Art Vs Commerce: How Green Was the Golden Age? (1940s)


Well, that’s enough back-patting for World War One. In 1942, as America joined the fray in Europe, Oscars and audiences agreed: let’s have a movie about how the new war is going. Might… might have jumped the gun a little.

The Joint Champion

That sticker in the upper left is making a bold claim.

Months prior to Pearl Harbor, we had Sergeant York, a great big hoo-rah for American soldiers without actually being about the current war. Months after, we have Mrs. Miniver, our first movie to tackle World War II (I say our first, not the first, that was Confessions of a Nazi Spy in 1939, Americans just didn’t care as much). Sergeant York soft-sold “fighting for your country in Europe is Good, Actually,” and Mrs. Miniver comes from the other direction, saying “Look at what the Nazis are doing to nice people, they’re worth fighting.”

Mrs. Miniver, based on the novel of the same name, covers three Mrs. Minivers… the matriarch of the Miniver clan, a British family in a fictional town; the new rose a local flower salesman names after her; and the woman her eldest son falls in love with. The Minivers try to live their usual quiet, simple, pleasant existence, but their lives are made complicated by the declaration of war and the beginning of the Blitz. Father Clem Miniver (Walter Pidgeon from How Green, who should not have gotten so many gigs as Englishmen if he wasn’t even gonna attempt an accent) gets called to help with the Dunkirk evacuation; eldest son Vin Miniver risks his life daily as a fighter pilot taking on German bombers; and Mrs. Miniver just tries to keep life functioning for the family despite bombs, worry, and crashed German pilots.

They definitely make a point of demonizing the Germans. We see exactly one German and in terms of nastiness he’s somewhere above the one Yankee looter from Gone With the Wind but under the mean deacon from How Green Was My Valley. Maybe on par with the cruel teacher? Anyway, he’s a dick, so they’re clearly saying “Fighting the Germans: It’s Good.”

All of that said? Maybe 1942 was too early to do a movie about the war. And yes it’s based on a book but maybe it was also too soon to do a book about life under the Blitz. Like… right now? I do not, do not want movies or TV shows or what have you about COVID quarantine. I do not want to see Team Flash or the Supergirl Pals and Gals socially distancing and worrying about masks. Well– some of them have kinds of masks but– you know what I mean. As much as it’s important that, at time of writing, we stay home and wear masks when we go places and not have parties, and it’ll be like this for a while yet, I do not want my entertainment reflecting this as the new normal. I, and many others, need to believe this is temporary.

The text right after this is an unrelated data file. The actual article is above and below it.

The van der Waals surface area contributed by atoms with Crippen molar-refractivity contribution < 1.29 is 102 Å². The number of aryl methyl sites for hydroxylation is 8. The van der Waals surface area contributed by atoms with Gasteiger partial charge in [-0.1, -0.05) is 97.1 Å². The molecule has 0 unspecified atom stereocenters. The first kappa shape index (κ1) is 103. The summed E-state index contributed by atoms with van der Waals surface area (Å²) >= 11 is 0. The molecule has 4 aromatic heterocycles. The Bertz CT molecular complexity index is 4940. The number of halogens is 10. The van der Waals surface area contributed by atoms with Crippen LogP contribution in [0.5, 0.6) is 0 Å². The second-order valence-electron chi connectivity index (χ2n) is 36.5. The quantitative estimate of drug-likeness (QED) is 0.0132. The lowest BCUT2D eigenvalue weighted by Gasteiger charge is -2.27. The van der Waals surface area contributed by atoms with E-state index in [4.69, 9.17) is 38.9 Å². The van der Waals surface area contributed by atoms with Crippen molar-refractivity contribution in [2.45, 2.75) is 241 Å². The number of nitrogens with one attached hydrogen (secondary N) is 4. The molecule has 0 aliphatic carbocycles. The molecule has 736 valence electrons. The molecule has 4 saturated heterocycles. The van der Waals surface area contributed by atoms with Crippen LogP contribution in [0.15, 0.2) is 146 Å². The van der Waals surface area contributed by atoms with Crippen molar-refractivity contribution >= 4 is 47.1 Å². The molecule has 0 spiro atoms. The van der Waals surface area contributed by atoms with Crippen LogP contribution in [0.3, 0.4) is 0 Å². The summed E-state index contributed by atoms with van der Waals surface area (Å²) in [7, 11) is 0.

Now, I don’t know what it was like living through the Battle of Britain, wondering every morning if today was the day the Germans would invade properly, so maybe it was different for them. But it’s hard for the story to have an end when its primary source of conflict was still happening, and would be for three years. So it’s an interesting look at what trying to live a normal life during the Blitz was like, but as a story it falls a little short.

How Green Was Their Valley? So is every Oscar winner this decade going to be about idyllic times that went wrong for some reason, be it war, indifferent coal mines, or psychotic housemaids? Seems to be the trend. Anyway, their British-style stiff upper lips kept the Valley minimum lime Green even after the Miniver family house was bombed, right up until the last five minutes when some Bad Things had to happen to give the story a sense of conclusion.

And Rotten Tomatoes Says: It’s at #55/93, one slot over Wings. Don’t know that I agree with that. Chunks of it were just a little too easy to tune out.

Other Events in Film

  • Another Great Man Biopic celebrated Lou Gehrig, The Pride of the Yankees.
  • Bob Hope and Big Crosby did their first buddy movie, Road to Morocco. I should watch that one at some point. I’ve certainly enjoyed multiple homages to it.
  • Bambi began a proud Disney tradition of scarring children through parent murder.
  • Orson Welles’ follow-up to Citizen Kane, The Magnificent Ambersons, came out this year. Shame he skipped town before the edit was done.
  • 1942 saw the film debuts of Gene Kelly, Elizabeth Taylor, MASH’s Harry Morgan, and Tweety Bird.

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